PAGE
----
To borrow from a union song Pete Seeger used to sing, in the battle of Cape Cod, which side are you on?
The battle of Cape Cod. It’s going on and we’re all in it, like it or not.
The perennially embattled Cape Cod Commission makes a game attempt in its mission statement to be all things to all constituents. It aims at “a balanced relationship between environmental protection and economic progress.” But the whole rationale of the Commission was, and is, essentially preservationist, “to protect the unique values and quality of life on Cape Cod” from the threat “of inappropriate uses” (development).
With the building boom and burgeoning population of 1980s it became apparent to many that if we continued the way we were going something important—the unique values and quality of life—would be lost forever, and we needed to do something. So we created the CCC: paid staff, an effective organization of representatives with which to fight back against the profit-motivated, often large corporations with deep pockets, full-time lawyers, lobbyists, PR experts. Note: “we created.” 76% of Cape residents voted for it.
The reference to “economic progress” in the founding statement isn’t just a sop. Those wanting to protect the Cape were (and are) aware of of the circularity of our situation: Cape Cod, like any place, needs business and jobs or Cape Codders, especially our youth, won’t be able to afford to stay here; development of a certain sort (franchises, big boxes) might produce jobs but it will compromise the character of the Cape and our quality of life, the whole reason we want to live here rather than anywhere else. But if we prevent development…. And so round and round.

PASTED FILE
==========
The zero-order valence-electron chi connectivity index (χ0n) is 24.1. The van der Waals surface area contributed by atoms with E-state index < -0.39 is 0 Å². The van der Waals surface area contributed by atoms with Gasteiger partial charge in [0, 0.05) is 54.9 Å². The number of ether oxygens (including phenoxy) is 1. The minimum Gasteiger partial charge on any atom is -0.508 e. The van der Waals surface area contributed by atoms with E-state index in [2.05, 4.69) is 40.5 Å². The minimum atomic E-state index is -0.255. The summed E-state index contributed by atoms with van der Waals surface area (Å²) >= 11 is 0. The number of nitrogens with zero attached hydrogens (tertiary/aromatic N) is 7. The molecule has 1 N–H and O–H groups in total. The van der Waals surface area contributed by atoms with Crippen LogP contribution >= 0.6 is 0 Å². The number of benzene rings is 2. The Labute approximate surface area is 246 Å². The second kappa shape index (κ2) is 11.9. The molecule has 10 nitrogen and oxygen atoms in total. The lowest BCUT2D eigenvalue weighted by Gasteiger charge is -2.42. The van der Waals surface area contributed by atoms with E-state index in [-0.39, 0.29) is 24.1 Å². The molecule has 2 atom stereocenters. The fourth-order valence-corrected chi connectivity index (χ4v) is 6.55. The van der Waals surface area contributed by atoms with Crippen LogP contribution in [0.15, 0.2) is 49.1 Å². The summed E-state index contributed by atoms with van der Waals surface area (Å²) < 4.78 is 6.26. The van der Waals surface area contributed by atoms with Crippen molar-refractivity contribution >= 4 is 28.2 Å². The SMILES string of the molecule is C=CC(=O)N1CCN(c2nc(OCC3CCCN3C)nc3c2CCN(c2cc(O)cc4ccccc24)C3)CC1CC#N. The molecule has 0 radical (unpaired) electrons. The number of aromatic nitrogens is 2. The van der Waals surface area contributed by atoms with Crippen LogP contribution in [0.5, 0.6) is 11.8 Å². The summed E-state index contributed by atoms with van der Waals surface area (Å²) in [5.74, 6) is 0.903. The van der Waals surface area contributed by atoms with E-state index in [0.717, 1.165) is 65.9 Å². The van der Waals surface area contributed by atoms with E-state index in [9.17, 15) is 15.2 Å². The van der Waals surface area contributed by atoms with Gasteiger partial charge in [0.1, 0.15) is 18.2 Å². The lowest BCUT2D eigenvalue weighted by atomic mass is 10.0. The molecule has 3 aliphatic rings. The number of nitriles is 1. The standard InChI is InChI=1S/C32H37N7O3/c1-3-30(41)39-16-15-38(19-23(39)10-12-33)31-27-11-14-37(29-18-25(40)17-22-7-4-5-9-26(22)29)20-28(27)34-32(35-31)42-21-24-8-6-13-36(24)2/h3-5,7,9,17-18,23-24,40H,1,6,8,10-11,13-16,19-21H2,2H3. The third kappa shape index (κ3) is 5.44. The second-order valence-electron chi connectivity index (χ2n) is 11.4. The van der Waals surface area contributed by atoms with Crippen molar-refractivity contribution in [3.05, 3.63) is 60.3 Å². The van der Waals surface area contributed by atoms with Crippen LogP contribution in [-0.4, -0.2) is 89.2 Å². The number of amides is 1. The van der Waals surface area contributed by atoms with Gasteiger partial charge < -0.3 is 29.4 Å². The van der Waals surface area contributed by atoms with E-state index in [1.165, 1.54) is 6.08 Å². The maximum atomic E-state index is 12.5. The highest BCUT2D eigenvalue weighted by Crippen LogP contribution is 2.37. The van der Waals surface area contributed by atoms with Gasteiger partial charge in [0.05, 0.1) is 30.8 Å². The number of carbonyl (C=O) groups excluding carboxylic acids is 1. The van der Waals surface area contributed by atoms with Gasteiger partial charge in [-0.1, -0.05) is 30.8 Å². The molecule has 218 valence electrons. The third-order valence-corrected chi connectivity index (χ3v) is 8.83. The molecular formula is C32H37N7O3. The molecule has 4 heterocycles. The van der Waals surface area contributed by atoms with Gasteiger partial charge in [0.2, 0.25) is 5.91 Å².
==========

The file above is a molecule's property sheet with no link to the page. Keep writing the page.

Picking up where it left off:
But it’s clear where the Commission cuts into the circularity. In every decision we make, we must always start with that premise: there’s something about traditional Cape Cod that’s worth protecting (And not incidentally, essential to our tourism “product”. If we need reminding of what it is that’s worth saving, ask a summer visitor.)
It’s disturbing to hear someone in a letter to this paper stoop to calling the Commission “gangsters and thugs.” But such name-calling suggests the depth of feeling. This is a pitched battle between very different interests.
Clearly the CCC is not for everybody. It’s not for those who find themselves saying or thinking, as many were during the recent struggle: “What’s wrong with Lowe’s? It’s so convenient.”
“The old Cape is gone, get over it.”
“What unique values? The Cape already looks pretty much like everywhere else, so what’s the fuss?”
“Life on the Outer Cape would be so much better if we had that Stop & Shop in North Truro that the CCC helped shoot down.”
The Commission is for those who say: “There’s something unique about this place I love and national franchises and big box stores are its opposite.”
“If you don’t get how a Lowe’s doesn’t feel right here, you don’t get it.”
“Don’t throw the baby out with the bathwater.” (Baby being the character of this place, bathwater being low employment.)
“What does it profit a place if it prospers but loses its soul in the process?”
In the debate between such fundamentally opposed feelings and opposing interests the Battle of Cape Cod is fought. Which side are you on?
[ELIM IN PUB VERSION]At present the battle is fought as well in the laborious process by which the Cape Cod Commision evaluates in our behalf which business proposals will and which won’t wreck what we have, what this place has been and still to a large extent is (the reason we’re still having this development vs. preservation debate, which in many places has been over).